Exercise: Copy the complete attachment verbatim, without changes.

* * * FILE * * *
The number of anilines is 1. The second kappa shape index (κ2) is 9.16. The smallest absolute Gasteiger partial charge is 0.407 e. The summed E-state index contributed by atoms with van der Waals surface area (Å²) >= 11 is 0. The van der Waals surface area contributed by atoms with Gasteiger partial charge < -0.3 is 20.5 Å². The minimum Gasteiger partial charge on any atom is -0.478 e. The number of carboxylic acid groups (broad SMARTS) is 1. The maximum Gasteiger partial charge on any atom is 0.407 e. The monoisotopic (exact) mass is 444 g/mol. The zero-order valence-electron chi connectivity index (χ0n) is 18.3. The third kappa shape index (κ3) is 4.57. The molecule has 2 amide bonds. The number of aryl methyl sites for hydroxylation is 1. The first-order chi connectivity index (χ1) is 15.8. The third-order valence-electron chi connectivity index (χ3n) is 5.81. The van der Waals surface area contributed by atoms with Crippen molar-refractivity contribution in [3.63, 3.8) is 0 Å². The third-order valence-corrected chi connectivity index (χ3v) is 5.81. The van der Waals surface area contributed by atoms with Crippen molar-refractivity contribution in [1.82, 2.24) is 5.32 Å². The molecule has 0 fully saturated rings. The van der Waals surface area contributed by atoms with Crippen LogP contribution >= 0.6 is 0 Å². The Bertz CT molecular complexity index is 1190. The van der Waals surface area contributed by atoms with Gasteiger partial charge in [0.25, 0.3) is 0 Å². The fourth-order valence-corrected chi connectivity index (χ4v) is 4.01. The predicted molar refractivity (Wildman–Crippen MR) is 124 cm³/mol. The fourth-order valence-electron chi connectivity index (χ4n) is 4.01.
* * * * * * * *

The number of anilines is 1. The second kappa shape index (κ2) is 9.16. The smallest absolute Gasteiger partial charge is 0.407 e. The summed E-state index contributed by atoms with van der Waals surface area (Å²) >= 11 is 0. The van der Waals surface area contributed by atoms with Gasteiger partial charge < -0.3 is 20.5 Å². The minimum Gasteiger partial charge on any atom is -0.478 e. The number of carboxylic acid groups (broad SMARTS) is 1. The maximum Gasteiger partial charge on any atom is 0.407 e. The monoisotopic (exact) mass is 444 g/mol. The zero-order valence-electron chi connectivity index (χ0n) is 18.3. The third kappa shape index (κ3) is 4.57. The molecule has 2 amide bonds. The number of aryl methyl sites for hydroxylation is 1. The first-order chi connectivity index (χ1) is 15.8. The third-order valence-electron chi connectivity index (χ3n) is 5.81. The van der Waals surface area contributed by atoms with Crippen molar-refractivity contribution in [3.63, 3.8) is 0 Å². The third-order valence-corrected chi connectivity index (χ3v) is 5.81. The van der Waals surface area contributed by atoms with Crippen molar-refractivity contribution in [1.82, 2.24) is 5.32 Å². The molecule has 0 fully saturated rings. The van der Waals surface area contributed by atoms with Crippen LogP contribution >= 0.6 is 0 Å². The Bertz CT molecular complexity index is 1190. The van der Waals surface area contributed by atoms with Gasteiger partial charge in [0.25, 0.3) is 0 Å². The fourth-order valence-corrected chi connectivity index (χ4v) is 4.01. The predicted molar refractivity (Wildman–Crippen MR) is 124 cm³/mol. The fourth-order valence-electron chi connectivity index (χ4n) is 4.01.